Since she created the community care navigator program for the homeless beginning in August 2012, Grimes has been meeting St. Jude's homeless patients when they come into the emergency department to assess their situation and to identify ways she can assist them in getting medical care and wraparound services. She has built relationships with people who staff programs and services at the hospital and in the community with resources to help homeless individuals. She uses those connections to ease the way for homeless people seeking medical care, mental health care, basic provisions, housing, addiction help and more.

The navigator program has its roots in the 2011 beating death of a mentally ill homeless man at the hands of Fullerton police. Kelly Thomas' death was caught on a video surveillance system, and the video went viral. The death received national attention. "The city was ashamed," explained Barry Ross, vice president of healthy communities for St. Jude. He said Thomas' death "caused the entire community to do some soul searching."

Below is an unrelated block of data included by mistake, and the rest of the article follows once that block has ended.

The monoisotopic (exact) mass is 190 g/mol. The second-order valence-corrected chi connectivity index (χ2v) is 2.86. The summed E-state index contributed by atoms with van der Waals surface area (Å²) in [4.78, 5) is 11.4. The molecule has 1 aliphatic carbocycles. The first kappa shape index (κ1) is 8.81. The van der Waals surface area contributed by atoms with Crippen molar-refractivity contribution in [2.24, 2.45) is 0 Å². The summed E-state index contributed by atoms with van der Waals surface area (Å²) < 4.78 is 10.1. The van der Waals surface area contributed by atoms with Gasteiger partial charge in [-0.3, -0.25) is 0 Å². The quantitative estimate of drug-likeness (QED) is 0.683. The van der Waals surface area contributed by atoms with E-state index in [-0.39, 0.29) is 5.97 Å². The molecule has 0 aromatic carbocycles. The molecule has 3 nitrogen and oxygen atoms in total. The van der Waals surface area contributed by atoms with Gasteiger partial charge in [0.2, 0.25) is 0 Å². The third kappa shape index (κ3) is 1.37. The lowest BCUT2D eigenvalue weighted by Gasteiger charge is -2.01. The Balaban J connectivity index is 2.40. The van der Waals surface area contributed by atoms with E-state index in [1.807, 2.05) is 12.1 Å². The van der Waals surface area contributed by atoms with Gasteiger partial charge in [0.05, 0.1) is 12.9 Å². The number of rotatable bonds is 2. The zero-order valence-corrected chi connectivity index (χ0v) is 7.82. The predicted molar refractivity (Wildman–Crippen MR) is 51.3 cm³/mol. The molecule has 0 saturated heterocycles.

To assess how it was handling the needs of its homeless patients, St. Jude pulled data on people who sought care in its emergency department and said they had no address. It learned that there were many homeless individuals who came to the emergency department multiple times — one man came 65 times in one year — and many for nonemergency needs related to substance abuse or mental illness, or a lack of food, clothing and shelter. St. Jude put Grimes, a hospital social worker known for her work with the homeless, in the ER in the new position of community care navigator, to develop relationships with — and advocate for — homeless patients and other highly vulnerable patients.

Early riser
Ross said "it takes a lot of time and energy to build the relationships."